A Typical Scenario between Parents, their Child and a Wet Bed (the Tale of a Bedwetter)
Sammy has grown out of diapers; she’s a bright, fun and energetic girl and loves taking on the world day by day. She has no problem staying dry during the day, but after she goes to bed at night there’s a wet bed by morning. She was in a deep sleep and didn’t even know she wet the bed.
Sammy is a bedwetter, but she isn’t alone. This common occurrence is known as bedwetting in children. It is so common that experts say bedwetting in children is normal through the age of 6. A wet bed generally stops after this age; only a small percentage of kids continue bedwetting after 6 years of age.
How to Handle a Wet Bed Situation
When Sammy woke up in a wet bed for the first time, she probably felt confused and unsure of herself. She may have been thinking did I do that?, and possibly even embarrassed to tell her parents she’s a bedwetter.
Parents may also be confused at why their child has become a bedwetter and flustered over having to clean a wet bed night after night. It can be easy to develop frustration over the situation, but parents should be reminded that bedwetting in children is an extremely common occurrence. Maintaining dryness throughout the night can be a cumbersome skill for the one wetting the bed since it requires them to hold their pee for a lengthy time period – that’s why many children often end up with a wet bed in the morning because they have yet to fully develop this skill.
Sammy rarely has accidents during the day, but if she starts to go before reaching the potty she can’t stop. She hasn’t mastered how to “hold it” yet. At night, she wears bedwetting diapers and checks every morning for a wet bed. If she’s dry, she gets a high five from her parents, otherwise she’s told gently “it’s ok, try again tomorrow.”
Parents can make it a routine to have the one wetting the bed make regular trips to the potty throughout the day and every night before bed.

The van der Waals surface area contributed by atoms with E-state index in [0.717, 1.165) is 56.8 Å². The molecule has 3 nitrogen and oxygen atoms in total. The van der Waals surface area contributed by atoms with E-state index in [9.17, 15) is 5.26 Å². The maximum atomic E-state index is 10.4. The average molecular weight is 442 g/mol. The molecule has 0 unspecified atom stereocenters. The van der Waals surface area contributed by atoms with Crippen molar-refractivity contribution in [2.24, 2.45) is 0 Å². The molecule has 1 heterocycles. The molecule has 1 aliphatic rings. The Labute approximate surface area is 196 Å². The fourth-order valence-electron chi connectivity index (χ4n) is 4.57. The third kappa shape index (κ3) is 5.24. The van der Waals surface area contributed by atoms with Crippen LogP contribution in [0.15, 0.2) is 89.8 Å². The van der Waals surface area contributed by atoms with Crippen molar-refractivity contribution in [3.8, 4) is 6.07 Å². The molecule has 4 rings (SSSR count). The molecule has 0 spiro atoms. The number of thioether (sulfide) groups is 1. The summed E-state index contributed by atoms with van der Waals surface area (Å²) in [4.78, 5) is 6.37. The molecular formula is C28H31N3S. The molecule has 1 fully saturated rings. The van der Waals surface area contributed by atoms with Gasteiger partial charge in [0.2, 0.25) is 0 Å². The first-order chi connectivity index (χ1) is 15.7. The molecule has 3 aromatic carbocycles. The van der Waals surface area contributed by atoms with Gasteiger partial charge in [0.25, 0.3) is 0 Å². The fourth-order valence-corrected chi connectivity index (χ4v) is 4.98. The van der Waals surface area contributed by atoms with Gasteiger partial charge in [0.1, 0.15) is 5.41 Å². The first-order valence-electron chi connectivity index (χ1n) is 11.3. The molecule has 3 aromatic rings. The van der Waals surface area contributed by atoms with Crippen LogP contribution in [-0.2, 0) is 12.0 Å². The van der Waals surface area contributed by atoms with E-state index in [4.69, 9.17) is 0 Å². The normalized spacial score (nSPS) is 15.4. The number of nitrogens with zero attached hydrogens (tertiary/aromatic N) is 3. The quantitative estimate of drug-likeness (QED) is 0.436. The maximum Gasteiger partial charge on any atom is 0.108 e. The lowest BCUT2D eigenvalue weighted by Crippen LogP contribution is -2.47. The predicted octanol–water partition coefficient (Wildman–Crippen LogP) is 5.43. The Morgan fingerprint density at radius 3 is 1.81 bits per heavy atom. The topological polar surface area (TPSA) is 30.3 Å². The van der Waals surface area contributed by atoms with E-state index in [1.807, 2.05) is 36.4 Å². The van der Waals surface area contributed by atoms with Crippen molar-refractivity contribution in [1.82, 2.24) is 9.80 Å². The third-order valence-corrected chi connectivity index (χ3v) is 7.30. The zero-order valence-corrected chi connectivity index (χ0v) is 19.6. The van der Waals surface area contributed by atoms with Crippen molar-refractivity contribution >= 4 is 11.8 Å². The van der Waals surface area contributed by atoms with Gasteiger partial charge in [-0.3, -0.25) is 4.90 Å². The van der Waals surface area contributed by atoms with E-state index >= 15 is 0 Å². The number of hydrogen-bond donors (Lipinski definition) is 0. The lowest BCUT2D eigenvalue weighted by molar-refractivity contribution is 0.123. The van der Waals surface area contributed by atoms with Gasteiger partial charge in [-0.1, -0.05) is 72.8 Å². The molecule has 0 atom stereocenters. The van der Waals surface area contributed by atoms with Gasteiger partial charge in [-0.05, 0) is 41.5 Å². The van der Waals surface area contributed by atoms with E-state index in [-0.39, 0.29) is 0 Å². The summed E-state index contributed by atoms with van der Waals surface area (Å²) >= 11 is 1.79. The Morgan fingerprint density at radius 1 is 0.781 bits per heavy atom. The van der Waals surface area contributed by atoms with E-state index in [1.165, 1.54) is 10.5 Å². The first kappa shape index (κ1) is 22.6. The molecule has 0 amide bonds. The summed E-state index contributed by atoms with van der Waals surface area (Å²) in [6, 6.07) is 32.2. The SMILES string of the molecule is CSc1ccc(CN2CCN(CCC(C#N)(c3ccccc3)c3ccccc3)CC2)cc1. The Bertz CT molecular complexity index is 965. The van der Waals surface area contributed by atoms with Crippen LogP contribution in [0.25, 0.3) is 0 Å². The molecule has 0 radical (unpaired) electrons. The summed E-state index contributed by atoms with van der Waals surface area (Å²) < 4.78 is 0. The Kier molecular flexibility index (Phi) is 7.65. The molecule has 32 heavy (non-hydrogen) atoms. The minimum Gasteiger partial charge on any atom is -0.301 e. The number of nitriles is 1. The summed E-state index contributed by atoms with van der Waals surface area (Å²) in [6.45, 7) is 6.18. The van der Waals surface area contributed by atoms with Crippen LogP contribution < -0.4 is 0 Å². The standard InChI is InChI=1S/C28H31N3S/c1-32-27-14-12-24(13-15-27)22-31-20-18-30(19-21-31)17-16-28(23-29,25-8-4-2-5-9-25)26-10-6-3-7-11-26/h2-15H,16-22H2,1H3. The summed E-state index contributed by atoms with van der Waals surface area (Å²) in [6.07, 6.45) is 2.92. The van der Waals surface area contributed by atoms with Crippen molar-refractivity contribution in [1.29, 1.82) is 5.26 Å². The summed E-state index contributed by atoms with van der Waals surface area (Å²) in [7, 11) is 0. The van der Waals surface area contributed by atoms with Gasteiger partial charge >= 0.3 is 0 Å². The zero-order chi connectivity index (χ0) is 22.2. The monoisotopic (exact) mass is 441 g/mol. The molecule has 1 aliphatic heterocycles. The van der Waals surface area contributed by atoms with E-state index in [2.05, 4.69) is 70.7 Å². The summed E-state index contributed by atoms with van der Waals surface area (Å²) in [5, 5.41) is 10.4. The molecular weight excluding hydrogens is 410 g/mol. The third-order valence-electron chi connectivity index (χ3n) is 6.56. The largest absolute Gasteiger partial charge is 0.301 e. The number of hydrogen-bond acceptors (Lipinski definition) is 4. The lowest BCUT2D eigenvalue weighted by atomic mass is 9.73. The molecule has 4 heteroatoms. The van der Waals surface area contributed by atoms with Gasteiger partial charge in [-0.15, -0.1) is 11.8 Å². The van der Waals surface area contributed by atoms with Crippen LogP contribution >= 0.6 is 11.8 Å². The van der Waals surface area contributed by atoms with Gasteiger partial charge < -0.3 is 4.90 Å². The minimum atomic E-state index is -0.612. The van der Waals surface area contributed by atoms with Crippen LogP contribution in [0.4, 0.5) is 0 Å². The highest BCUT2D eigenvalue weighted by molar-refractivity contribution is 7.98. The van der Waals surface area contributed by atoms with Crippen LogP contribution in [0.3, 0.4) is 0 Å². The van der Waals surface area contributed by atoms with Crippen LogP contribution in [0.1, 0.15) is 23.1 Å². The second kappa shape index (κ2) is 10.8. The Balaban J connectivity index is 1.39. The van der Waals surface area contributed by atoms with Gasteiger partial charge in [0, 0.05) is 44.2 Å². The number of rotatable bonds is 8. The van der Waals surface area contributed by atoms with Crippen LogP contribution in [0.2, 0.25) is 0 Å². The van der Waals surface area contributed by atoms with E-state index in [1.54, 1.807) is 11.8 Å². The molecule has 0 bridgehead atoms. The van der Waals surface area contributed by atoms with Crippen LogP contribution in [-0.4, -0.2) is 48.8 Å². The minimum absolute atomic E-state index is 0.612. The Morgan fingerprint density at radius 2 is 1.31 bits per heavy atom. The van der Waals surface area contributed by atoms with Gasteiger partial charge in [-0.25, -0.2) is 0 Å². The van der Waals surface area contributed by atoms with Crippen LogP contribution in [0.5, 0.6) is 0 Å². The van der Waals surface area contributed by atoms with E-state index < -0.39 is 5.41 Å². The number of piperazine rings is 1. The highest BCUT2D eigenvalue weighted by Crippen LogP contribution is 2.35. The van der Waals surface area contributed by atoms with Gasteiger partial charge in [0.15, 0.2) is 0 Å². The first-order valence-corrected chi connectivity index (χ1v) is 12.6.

Both the bedwetter and the parents may get discouraged if little or no progress is being made from a wet bed to a dry bed. Parents should always encourage positive reinforcement when it comes to bedwetting in children. Be mindful that a wet bed may simply be due to your child not having fully developed control of their bladder yet. The one wetting the bed can learn to control their bladder and refrain from a wet bed with time.
A bedwetter may also be sensitive in social situations, especially sleepovers. Parents can help the bedwetter overcome fears of bedwetting at a friend’s house by helping them pack any bedwetting essentials for the night. Bedwetting diapers, bedwetting underwear and even bedwetting pants can help avoid a potential wet bed in someone else’s home.
Good News for the Bedwetter
Sammy might have felt embarrassed and shy about being someone who wets the bed, but she knows that her parents are trying to help her correct the situation. Bedwetting is not a case of ‘once a bedwetter, always a bedwetter.’ There are many helpful methods such as bedwetting alarms, behavior modification and even bedwetting medication that can make a wet bed a thing of the past.
Even some parents may be familiar with being a bedwetter when they were young. Similarly, the bedwetter will learn over time and most likely grow out of it. Certain wet bed situations may call for treatment via a doctor.
Just remember that a wet bed is not a problem that can’t be solved. There are plenty of options for the bedwetter to make a blossoming transition from a wet bed to a dry bed.